When thinking about prog rock coming out of Austria you're thinking Eela Craig, Kyrie Eleison and maybe one or two more, it was never a prog rock homebase, so I can safely say that this is the best album I've heard coming out from there. But not only that, I also think it's one of the best albums released in 2013 and that is saying a lot. Jeremias is filled to the brim with 80 minutes of top notch prog metal and production that can easily set the bar for clever, precise, tight and ambitious composing. It would be quite difficult at first getting your head around this grand piece of work but with a worthwhile dedication after a few more listenings it's easy to get addicted to the ideas, the melodies and those first class riffs. I usually get tired with 80 minutes albums since they are not so coherent and contains some moments that are weaker than others, it's hard maintaining the same high level of ideas and keeping the album flowing without falling into a few traps. But here thanks to Gerald Peter's persistence and years of hard work, crafting every second until it's complete, this album is near by flawless.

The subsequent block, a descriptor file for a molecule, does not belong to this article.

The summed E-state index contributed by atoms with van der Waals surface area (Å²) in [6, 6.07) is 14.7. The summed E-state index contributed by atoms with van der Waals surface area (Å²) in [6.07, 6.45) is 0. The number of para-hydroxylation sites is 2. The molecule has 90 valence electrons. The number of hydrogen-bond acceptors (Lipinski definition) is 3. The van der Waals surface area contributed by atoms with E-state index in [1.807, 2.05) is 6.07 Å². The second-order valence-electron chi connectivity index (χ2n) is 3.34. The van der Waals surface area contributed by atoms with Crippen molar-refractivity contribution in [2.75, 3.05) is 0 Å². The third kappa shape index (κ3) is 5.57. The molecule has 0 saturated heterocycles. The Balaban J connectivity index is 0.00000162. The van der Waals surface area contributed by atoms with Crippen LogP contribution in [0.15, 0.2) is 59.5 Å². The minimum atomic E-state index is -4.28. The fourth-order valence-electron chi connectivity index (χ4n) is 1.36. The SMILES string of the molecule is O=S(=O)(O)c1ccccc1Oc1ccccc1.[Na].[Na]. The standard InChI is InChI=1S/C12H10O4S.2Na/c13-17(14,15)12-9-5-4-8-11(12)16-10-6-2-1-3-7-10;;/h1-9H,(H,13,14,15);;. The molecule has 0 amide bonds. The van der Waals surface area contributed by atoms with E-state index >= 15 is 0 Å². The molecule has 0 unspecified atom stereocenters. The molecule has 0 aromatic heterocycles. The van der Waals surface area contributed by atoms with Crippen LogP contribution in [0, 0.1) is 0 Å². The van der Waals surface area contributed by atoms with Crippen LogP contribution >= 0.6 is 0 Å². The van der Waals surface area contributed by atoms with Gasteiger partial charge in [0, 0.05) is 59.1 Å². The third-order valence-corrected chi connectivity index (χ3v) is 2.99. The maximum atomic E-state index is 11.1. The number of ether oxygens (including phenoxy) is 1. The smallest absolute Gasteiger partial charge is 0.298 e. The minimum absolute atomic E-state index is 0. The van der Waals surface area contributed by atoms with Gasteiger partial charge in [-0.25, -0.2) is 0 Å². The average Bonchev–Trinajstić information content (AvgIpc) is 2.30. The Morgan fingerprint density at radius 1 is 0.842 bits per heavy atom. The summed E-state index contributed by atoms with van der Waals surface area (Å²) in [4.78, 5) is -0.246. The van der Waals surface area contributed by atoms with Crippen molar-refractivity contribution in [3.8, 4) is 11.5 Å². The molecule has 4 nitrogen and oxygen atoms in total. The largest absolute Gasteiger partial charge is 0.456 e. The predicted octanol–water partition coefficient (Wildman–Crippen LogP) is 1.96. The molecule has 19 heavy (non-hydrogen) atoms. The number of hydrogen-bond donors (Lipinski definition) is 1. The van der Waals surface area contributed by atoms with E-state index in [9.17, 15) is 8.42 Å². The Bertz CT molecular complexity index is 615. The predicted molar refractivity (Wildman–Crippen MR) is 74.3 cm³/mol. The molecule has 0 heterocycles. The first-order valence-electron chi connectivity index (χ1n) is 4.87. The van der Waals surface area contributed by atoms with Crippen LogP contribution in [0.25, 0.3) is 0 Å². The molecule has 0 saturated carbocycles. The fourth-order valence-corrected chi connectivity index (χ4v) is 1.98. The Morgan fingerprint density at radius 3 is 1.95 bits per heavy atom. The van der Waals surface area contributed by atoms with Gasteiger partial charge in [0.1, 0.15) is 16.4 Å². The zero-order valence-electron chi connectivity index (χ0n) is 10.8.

I'm not sure how many people are getting excited by the term rock opera, I know it evokes titles such as Hair or Jesus christ superstar but although Jeremais is a prog rock opera it is miles away from those albums. It's much closer to other famous prog metal concept albums such as Scenes From A Memory, Operation Mindcrime, and Ayreon albums, but I must say this is bigger, richer and more complex. The strong side of this album and I don't think anyone can appeal on that is the high level of arrangements which is exemplary by any standard, it isn't like anything I've ever came across with really. Just check out the album's opener Overture and you'll have a good idea of what's to come. The songs are not divided between them but flow from one to the next as the concept evolves, some ideas come back as you would expect from a concept album but they are done differently without over grinding the motifs.